As for the method, it's hardly bizarre. People get busted swallowing hash or carrying it in the sphincter fairly often - sometimes with dangerous results.

As for what makes the papers and what doesn't commenter oranckey pointed out the eery self-imposed silence surrounding the recent Breen/Samsung lawsuit.

In the choice to focus on foreign English teachers there's probably some pressure on the press not to print crime/drug stories about particular foreign nationals (like Chinese) and certainly not to write about Koreans doing drugs. But there's probably more pressure and public interest to get stories out about English teachers from those countries - there's even a "civic group" devoted to the cause.

I know there are some expat teachers who say the extra attention is because they are teachers!! and in Korean society teachers are held to a higher moral standard. . . But I think these folks have swallowed the kool-aid.

If there were so much scrutiny on the morality of "teachers" in Korea we'd see a lot more reports in the press about the wrong doings of Korean teachers. It's true there are some of these stories, but I'd really like to see a comparison of negative stories about each group over the past few years. Dollars to doughnuts you're going to see an enormous discrepancy.

matt said...

I'd be curious to see the results of a comparison like that myself. I might have to do that one day. I know the Korean teachers I've talked to or are friends with hate Lee Myung-bak's changes (one friend went from an 8 hour day to a 12-13 hour day) and they feel the media is trying to dig up dirt on them (as a group) more often than they used to. When you consider the size of the respective groups, however - 480,000 Korean (school) teachers vs 22,000 foreign English teachers (7000-8000 (school) teachers and 15,000 or so more hagwon teachers), there would have to be about twenty times as much negative coverage of Korean teachers to be proportionately equivalent.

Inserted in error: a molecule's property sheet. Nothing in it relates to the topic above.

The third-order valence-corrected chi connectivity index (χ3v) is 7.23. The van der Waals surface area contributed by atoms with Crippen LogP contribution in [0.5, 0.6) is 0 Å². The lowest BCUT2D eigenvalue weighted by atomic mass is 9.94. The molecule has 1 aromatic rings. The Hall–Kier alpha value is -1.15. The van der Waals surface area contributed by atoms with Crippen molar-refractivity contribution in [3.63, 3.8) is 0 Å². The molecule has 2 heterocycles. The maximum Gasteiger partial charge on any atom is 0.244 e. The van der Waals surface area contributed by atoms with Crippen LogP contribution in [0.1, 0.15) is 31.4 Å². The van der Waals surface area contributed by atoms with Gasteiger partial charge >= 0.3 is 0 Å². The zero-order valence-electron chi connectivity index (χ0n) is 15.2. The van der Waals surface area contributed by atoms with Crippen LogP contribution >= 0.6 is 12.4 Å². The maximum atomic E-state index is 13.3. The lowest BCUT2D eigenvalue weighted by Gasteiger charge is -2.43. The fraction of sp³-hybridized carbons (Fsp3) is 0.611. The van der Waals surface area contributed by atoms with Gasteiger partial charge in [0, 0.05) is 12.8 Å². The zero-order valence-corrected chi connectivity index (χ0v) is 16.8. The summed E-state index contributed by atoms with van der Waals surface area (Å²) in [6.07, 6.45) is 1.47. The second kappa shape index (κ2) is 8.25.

The thing with drugs is that the media does report on arrests of Koreans, it's just that they only seem to report a fraction of them. The arrests for April reported in the paper added up to less than 100, but when 8000+ people have been arrested annually, that works out to about 700 arrests on average per month - so its easy to see that not many are being reported. Whether the fault lies with the press or with the police - it's they who release information about arrests in press releases or press conferences - is a question worth asking.

scott said...

I can't stand the white type on black background.

Darth Babaganoosh said...


Everyone is already aware of the "civil group" you mentioned. They have been a hate group from the beginning, and specifically target non-Korean foreign teachers (you see, gyopos are foreign, too, but don't concern them because they are not white or black). The reporter of the story (a two-year old story, really?) you linked to is Kang Shit-who, a well-known member of that same hate group, and writes up all of the Times' anti-foreign-teacher stories.

Unknown said...

Why don't Koreans focus on the real drug problems here, the ones that cause millions of dollars of damage each year (in terms of health insurance, hospitalazation, car insurance, work productivity, etc.)? Of course, I'm talking about alcohol and cigarettes, by far the two most widely used drugs in Korea